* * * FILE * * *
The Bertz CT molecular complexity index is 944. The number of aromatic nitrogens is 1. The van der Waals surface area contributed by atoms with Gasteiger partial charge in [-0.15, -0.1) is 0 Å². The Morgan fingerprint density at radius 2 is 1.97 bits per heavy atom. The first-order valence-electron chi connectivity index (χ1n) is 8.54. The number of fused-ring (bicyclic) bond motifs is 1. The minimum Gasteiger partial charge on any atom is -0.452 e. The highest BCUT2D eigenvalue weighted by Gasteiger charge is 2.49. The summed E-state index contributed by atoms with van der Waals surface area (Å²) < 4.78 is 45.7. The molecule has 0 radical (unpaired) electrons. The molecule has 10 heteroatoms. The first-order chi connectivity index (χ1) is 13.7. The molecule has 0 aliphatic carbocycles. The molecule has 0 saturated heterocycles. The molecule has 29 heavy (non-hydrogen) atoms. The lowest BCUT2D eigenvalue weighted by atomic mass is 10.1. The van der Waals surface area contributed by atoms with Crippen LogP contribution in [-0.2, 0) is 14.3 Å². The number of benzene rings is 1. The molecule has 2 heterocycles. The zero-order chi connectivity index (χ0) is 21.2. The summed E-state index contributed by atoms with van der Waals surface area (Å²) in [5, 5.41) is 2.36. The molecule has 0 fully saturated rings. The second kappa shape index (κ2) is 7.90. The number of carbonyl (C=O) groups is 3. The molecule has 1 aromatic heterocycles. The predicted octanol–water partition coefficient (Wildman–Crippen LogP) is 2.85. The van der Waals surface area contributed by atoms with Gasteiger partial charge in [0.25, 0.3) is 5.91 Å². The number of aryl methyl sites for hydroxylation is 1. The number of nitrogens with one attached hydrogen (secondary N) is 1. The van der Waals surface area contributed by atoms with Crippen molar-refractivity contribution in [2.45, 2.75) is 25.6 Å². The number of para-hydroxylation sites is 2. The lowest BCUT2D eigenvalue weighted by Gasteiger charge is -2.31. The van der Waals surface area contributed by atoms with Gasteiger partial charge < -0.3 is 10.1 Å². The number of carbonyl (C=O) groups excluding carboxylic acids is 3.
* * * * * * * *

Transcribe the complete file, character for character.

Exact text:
The Bertz CT molecular complexity index is 944. The number of aromatic nitrogens is 1. The van der Waals surface area contributed by atoms with Gasteiger partial charge in [-0.15, -0.1) is 0 Å². The Morgan fingerprint density at radius 2 is 1.97 bits per heavy atom. The first-order valence-electron chi connectivity index (χ1n) is 8.54. The number of fused-ring (bicyclic) bond motifs is 1. The minimum Gasteiger partial charge on any atom is -0.452 e. The highest BCUT2D eigenvalue weighted by Gasteiger charge is 2.49. The summed E-state index contributed by atoms with van der Waals surface area (Å²) < 4.78 is 45.7. The molecule has 0 radical (unpaired) electrons. The molecule has 10 heteroatoms. The first-order chi connectivity index (χ1) is 13.7. The molecule has 0 aliphatic carbocycles. The molecule has 0 saturated heterocycles. The molecule has 29 heavy (non-hydrogen) atoms. The lowest BCUT2D eigenvalue weighted by atomic mass is 10.1. The van der Waals surface area contributed by atoms with Crippen LogP contribution in [-0.2, 0) is 14.3 Å². The number of benzene rings is 1. The molecule has 2 heterocycles. The zero-order chi connectivity index (χ0) is 21.2. The summed E-state index contributed by atoms with van der Waals surface area (Å²) in [5, 5.41) is 2.36. The molecule has 0 fully saturated rings. The second kappa shape index (κ2) is 7.90. The number of carbonyl (C=O) groups is 3. The molecule has 1 aromatic heterocycles. The predicted octanol–water partition coefficient (Wildman–Crippen LogP) is 2.85. The van der Waals surface area contributed by atoms with Gasteiger partial charge in [0.25, 0.3) is 5.91 Å². The number of aryl methyl sites for hydroxylation is 1. The number of nitrogens with one attached hydrogen (secondary N) is 1. The van der Waals surface area contributed by atoms with Crippen molar-refractivity contribution in [2.45, 2.75) is 25.6 Å². The number of para-hydroxylation sites is 2. The lowest BCUT2D eigenvalue weighted by Gasteiger charge is -2.31. The van der Waals surface area contributed by atoms with Gasteiger partial charge < -0.3 is 10.1 Å². The number of carbonyl (C=O) groups excluding carboxylic acids is 3.